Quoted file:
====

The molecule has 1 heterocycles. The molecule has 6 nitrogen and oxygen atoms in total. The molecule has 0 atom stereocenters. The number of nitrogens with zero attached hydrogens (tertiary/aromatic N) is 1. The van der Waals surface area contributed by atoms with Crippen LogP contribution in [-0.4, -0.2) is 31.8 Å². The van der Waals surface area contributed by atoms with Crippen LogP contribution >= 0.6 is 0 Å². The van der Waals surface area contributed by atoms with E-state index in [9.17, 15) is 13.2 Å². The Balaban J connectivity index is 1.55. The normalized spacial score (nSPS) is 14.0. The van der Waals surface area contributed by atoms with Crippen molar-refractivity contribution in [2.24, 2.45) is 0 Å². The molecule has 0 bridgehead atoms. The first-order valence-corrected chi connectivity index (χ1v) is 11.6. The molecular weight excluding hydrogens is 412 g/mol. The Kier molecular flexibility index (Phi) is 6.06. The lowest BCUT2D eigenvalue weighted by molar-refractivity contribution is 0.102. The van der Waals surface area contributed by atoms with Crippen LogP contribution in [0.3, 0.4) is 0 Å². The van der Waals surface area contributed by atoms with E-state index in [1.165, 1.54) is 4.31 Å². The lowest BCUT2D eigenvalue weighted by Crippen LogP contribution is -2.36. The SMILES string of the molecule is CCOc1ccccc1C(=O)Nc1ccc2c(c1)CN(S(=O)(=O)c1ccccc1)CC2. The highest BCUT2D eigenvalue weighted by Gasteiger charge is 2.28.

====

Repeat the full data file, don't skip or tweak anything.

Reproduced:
The molecule has 1 heterocycles. The molecule has 6 nitrogen and oxygen atoms in total. The molecule has 0 atom stereocenters. The number of nitrogens with zero attached hydrogens (tertiary/aromatic N) is 1. The van der Waals surface area contributed by atoms with Crippen LogP contribution in [-0.4, -0.2) is 31.8 Å². The van der Waals surface area contributed by atoms with Crippen LogP contribution >= 0.6 is 0 Å². The van der Waals surface area contributed by atoms with E-state index in [9.17, 15) is 13.2 Å². The Balaban J connectivity index is 1.55. The normalized spacial score (nSPS) is 14.0. The van der Waals surface area contributed by atoms with Crippen molar-refractivity contribution in [2.24, 2.45) is 0 Å². The molecule has 0 bridgehead atoms. The first-order valence-corrected chi connectivity index (χ1v) is 11.6. The molecular weight excluding hydrogens is 412 g/mol. The Kier molecular flexibility index (Phi) is 6.06. The lowest BCUT2D eigenvalue weighted by molar-refractivity contribution is 0.102. The van der Waals surface area contributed by atoms with Crippen LogP contribution in [0.3, 0.4) is 0 Å². The van der Waals surface area contributed by atoms with E-state index in [1.165, 1.54) is 4.31 Å². The lowest BCUT2D eigenvalue weighted by Crippen LogP contribution is -2.36. The SMILES string of the molecule is CCOc1ccccc1C(=O)Nc1ccc2c(c1)CN(S(=O)(=O)c1ccccc1)CC2. The highest BCUT2D eigenvalue weighted by Gasteiger charge is 2.28.